After Abortion, New Study
Springfield, IL (Nov. 29, 2005) — Compared to women who have not been
pregnant in the prior year, deaths from suicide, accidents and homicide are 248%
higher in the year following an abortion, according to a new 13-year study of
the entire population of women in Finland.
The study also found that majority of the extra deaths among
women who had abortions were due to suicide. The suicide rate among women who
had abortions was six times higher than that of women who had given birth in the
prior year and double that of women who had miscarriages.
The epidemiological study, published in the European Journal
of Public Health, was conducted by Finland’s National Research and
Development Center for Welfare and Health (STAKES). The researchers looked at
data between 1987 and 2000 on all deaths among women of reproductive age (15 to
While the risk of death from suicide, accidents, and homicide
was highest among women who had abortions within the prior year, the risk of
death was lowest among women who gave birth within the prior year, who had less
than half the death rate of women who had not been pregnant. The risk of death
following a miscarriage or ectopic pregnancy, however, did not significantly
differ from the risk of death among non-pregnant women.
The new study confirms findings from previous record-based
studies carried out in Finland and the United States that have found elevated
risks of death among women who have abortions. A 1997 government-funded study in
Finland found that aborting women were 3.5 times more likely to die within the
next year compared to women who gave birth.
In addition, researchers examining death records linked to
medical payments for birth and abortion for 173,000 California women found that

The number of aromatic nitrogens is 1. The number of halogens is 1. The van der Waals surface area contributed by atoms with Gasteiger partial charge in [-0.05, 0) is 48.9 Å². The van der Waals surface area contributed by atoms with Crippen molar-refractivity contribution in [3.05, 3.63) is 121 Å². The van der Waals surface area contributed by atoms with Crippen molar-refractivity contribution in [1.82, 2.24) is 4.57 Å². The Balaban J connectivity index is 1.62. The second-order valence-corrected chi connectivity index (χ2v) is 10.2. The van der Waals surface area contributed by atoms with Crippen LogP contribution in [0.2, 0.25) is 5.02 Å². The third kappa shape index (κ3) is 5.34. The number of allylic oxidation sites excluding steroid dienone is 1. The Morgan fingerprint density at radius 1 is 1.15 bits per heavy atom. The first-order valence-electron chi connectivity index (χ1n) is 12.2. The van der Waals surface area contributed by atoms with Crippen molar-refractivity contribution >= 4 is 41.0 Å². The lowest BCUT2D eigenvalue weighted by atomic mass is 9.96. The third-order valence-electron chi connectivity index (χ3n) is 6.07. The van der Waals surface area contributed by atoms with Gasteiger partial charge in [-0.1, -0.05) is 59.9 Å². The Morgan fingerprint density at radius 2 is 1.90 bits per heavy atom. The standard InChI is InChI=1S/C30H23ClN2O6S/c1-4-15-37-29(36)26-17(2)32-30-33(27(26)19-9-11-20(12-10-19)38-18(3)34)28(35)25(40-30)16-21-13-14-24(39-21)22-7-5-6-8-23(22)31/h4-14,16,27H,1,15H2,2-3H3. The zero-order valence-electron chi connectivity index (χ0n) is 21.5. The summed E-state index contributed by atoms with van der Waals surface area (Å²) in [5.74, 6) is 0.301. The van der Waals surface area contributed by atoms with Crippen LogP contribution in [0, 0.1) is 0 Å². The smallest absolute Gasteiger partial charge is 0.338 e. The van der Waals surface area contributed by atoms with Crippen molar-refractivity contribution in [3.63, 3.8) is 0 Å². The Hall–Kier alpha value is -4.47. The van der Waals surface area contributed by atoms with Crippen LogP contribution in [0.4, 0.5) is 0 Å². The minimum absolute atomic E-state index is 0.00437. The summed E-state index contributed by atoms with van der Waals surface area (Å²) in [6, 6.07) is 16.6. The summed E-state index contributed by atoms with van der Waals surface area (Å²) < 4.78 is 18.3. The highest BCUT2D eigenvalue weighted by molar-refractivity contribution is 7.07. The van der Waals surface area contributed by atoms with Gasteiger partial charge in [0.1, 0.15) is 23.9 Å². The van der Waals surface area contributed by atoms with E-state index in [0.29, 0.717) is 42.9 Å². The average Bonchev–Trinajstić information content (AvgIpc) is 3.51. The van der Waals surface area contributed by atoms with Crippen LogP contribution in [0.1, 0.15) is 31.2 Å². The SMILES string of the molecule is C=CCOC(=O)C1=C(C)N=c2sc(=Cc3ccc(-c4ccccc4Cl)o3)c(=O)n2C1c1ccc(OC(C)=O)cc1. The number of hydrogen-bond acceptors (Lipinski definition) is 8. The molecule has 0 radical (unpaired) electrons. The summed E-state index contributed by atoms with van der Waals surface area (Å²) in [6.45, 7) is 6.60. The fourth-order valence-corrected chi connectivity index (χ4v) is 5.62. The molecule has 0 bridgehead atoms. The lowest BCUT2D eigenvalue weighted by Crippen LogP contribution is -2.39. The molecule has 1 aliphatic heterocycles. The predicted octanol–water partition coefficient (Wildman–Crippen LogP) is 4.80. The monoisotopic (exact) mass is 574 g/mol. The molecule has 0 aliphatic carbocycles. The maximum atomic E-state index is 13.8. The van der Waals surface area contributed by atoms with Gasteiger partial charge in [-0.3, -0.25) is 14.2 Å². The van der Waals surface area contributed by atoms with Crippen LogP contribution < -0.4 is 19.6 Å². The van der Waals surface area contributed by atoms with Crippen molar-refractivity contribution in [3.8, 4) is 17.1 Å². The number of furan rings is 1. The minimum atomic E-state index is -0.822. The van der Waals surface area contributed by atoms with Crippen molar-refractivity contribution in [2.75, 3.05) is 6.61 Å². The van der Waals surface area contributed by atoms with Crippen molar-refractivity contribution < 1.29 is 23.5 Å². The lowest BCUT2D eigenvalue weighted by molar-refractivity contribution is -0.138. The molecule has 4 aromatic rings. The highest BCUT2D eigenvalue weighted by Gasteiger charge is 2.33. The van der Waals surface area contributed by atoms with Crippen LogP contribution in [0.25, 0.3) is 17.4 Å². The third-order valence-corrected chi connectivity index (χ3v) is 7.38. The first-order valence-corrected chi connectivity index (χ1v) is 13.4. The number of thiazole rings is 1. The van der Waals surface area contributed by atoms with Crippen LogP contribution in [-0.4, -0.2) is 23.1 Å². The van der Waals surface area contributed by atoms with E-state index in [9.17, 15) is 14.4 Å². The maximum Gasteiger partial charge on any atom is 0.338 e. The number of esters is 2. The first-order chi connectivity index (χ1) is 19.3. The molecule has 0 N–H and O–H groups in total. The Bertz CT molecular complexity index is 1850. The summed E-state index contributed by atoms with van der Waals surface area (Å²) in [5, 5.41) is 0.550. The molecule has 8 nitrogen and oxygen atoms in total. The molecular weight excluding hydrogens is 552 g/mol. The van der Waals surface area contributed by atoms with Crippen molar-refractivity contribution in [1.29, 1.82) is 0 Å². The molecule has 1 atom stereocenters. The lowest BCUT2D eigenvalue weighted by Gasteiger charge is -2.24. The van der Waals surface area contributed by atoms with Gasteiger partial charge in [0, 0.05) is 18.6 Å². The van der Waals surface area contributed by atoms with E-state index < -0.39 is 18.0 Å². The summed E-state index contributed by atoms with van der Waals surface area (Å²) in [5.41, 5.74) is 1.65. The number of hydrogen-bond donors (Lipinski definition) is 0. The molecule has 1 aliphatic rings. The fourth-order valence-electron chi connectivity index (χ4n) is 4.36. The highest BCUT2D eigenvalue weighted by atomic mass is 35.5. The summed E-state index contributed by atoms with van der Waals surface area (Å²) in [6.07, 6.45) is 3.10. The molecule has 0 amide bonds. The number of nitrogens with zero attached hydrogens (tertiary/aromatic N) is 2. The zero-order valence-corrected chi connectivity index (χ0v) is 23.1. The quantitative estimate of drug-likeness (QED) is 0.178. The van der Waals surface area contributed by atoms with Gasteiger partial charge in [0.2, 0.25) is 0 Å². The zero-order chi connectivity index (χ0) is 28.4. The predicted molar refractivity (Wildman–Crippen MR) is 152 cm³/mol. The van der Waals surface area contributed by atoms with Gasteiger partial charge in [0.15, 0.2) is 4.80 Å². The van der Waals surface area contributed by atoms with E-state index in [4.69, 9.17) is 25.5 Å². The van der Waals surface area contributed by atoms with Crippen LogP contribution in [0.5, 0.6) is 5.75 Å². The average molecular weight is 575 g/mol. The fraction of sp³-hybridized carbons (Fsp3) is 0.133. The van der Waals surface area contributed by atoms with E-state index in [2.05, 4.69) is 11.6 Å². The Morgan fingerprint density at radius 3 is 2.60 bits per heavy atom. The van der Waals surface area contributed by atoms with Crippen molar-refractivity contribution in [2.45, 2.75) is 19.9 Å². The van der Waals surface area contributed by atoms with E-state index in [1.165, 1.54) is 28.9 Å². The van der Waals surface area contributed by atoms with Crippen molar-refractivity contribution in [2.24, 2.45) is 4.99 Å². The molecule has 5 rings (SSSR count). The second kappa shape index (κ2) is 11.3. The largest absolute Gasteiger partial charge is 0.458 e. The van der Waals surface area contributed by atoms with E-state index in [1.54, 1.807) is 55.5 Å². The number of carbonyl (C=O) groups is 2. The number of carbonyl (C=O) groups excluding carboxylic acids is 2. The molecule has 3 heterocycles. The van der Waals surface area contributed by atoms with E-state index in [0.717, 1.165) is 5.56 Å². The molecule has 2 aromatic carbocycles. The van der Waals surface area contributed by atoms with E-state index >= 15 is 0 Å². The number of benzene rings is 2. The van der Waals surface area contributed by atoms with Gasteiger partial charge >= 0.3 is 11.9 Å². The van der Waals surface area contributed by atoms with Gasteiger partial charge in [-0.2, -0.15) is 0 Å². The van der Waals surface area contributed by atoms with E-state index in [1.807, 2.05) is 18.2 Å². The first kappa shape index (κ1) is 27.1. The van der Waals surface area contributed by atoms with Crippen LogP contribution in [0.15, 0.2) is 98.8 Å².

aborting women were 62 percent more likely to die than delivering women over the
eight year period examined. That study also found that the increase risk of
death was most prominent from suicides and accidents, with a 154 percent higher
risk of death from suicide and an 82 percent higher risk of death from
The lead author of the California study, David Reardon, Ph.D.,
said that record-linkage studies are vital to getting an accurate picture of
pregnancy-associated mortality rates. "In most cases, coroners simply have no
way of knowing that the deceased recently had an abortion, which is why these
new record linkage studies are so important," he said.
Indeed, another recent study by government health officials in
Finland found that 94 percent of maternal deaths associated with abortion could
not be identified by looking at death certificates alone. This
to the data published by the Centers for Disease Control in the United
Previous studies have also linked abortion to higher rates of
illness, relationship problems, and
risk-taking behavior, any of which may increase a women’s risk of death by
suicide or accident. The authors of the new Finland study also speculated that
there might be common risk factors between having an induced abortion and dying
from an accidental injury, and called on medical professional to be aware of
"Women seeking abortions should be informed that abortion is
associated with significant physical and mental health risks, and it also
deprives them of numerous physical and mental health benefits associated with
childbirth." Reardon said. "It is especially important for health care providers
to be aware of these risks and the risk factors which identify those women who
are at highest risk. Providing women with the resources to help them resolve
emotional issues relating to past abortions will not only increase their
well-being but may possibly save their lives."
M. Gissler et. al., "Injury
deaths, suicides and homicides associated with pregnancy, Finland 1987-2000,"
European J. Public Health
M Gissler et. al., "Pregnancy
Associated Deaths in Finland 1987-1994 -- definition problems and benefits of
record linkage," Acta Obsetricia et Gynecologica Scandinavica
DC Reardon et. al., "Deaths
Associated With Pregnancy Outcome: A Record Linkage Study of Low Income
Southern Medical Journal 95(8):834-41 (2002).
M. Gissler, et. al., "Methods
for identifying pregnancy-associated deaths: population-based data from
Paediatr Perinat Epidemiol 18(6): 448-55 (2004).
The above news release, along with other news on recent studies related to
abortion complications, is posted at